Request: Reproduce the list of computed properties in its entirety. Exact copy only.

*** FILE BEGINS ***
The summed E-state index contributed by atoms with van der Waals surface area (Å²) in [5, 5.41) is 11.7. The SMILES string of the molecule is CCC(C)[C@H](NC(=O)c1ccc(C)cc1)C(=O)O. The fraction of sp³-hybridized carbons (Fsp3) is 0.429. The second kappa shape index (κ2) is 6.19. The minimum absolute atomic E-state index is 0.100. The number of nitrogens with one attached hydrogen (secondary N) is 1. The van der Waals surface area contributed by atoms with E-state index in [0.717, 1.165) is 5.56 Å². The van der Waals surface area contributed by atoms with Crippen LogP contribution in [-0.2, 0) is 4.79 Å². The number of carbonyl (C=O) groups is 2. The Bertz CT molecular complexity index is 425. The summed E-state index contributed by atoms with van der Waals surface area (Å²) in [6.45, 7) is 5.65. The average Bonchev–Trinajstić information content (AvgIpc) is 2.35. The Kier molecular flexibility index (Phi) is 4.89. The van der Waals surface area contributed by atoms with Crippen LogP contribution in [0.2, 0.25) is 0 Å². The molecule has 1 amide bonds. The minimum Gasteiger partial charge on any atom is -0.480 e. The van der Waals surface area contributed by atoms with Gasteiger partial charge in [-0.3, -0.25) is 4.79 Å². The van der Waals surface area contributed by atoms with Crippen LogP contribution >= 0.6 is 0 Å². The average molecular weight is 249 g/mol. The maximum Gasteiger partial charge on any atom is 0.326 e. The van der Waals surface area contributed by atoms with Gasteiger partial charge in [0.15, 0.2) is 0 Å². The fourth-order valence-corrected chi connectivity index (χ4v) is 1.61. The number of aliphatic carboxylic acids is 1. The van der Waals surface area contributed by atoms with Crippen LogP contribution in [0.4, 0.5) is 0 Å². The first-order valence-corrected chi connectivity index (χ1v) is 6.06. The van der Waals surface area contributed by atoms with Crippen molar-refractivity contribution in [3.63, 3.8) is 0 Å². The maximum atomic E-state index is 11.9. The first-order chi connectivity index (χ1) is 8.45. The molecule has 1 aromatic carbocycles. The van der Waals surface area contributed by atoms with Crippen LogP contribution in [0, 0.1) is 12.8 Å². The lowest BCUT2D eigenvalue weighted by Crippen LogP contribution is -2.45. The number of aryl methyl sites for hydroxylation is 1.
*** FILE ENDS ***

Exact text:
The summed E-state index contributed by atoms with van der Waals surface area (Å²) in [5, 5.41) is 11.7. The SMILES string of the molecule is CCC(C)[C@H](NC(=O)c1ccc(C)cc1)C(=O)O. The fraction of sp³-hybridized carbons (Fsp3) is 0.429. The second kappa shape index (κ2) is 6.19. The minimum absolute atomic E-state index is 0.100. The number of nitrogens with one attached hydrogen (secondary N) is 1. The van der Waals surface area contributed by atoms with E-state index in [0.717, 1.165) is 5.56 Å². The van der Waals surface area contributed by atoms with Crippen LogP contribution in [-0.2, 0) is 4.79 Å². The number of carbonyl (C=O) groups is 2. The Bertz CT molecular complexity index is 425. The summed E-state index contributed by atoms with van der Waals surface area (Å²) in [6.45, 7) is 5.65. The average Bonchev–Trinajstić information content (AvgIpc) is 2.35. The Kier molecular flexibility index (Phi) is 4.89. The van der Waals surface area contributed by atoms with Crippen LogP contribution in [0.2, 0.25) is 0 Å². The molecule has 1 amide bonds. The minimum Gasteiger partial charge on any atom is -0.480 e. The van der Waals surface area contributed by atoms with Gasteiger partial charge in [-0.3, -0.25) is 4.79 Å². The van der Waals surface area contributed by atoms with Crippen LogP contribution >= 0.6 is 0 Å². The average molecular weight is 249 g/mol. The maximum Gasteiger partial charge on any atom is 0.326 e. The van der Waals surface area contributed by atoms with Gasteiger partial charge in [0.15, 0.2) is 0 Å². The fourth-order valence-corrected chi connectivity index (χ4v) is 1.61. The number of aliphatic carboxylic acids is 1. The van der Waals surface area contributed by atoms with Crippen LogP contribution in [0.4, 0.5) is 0 Å². The first-order valence-corrected chi connectivity index (χ1v) is 6.06. The van der Waals surface area contributed by atoms with Crippen molar-refractivity contribution in [3.63, 3.8) is 0 Å². The maximum atomic E-state index is 11.9. The first-order chi connectivity index (χ1) is 8.45. The molecule has 1 aromatic carbocycles. The van der Waals surface area contributed by atoms with Crippen LogP contribution in [0, 0.1) is 12.8 Å². The lowest BCUT2D eigenvalue weighted by Crippen LogP contribution is -2.45. The number of aryl methyl sites for hydroxylation is 1.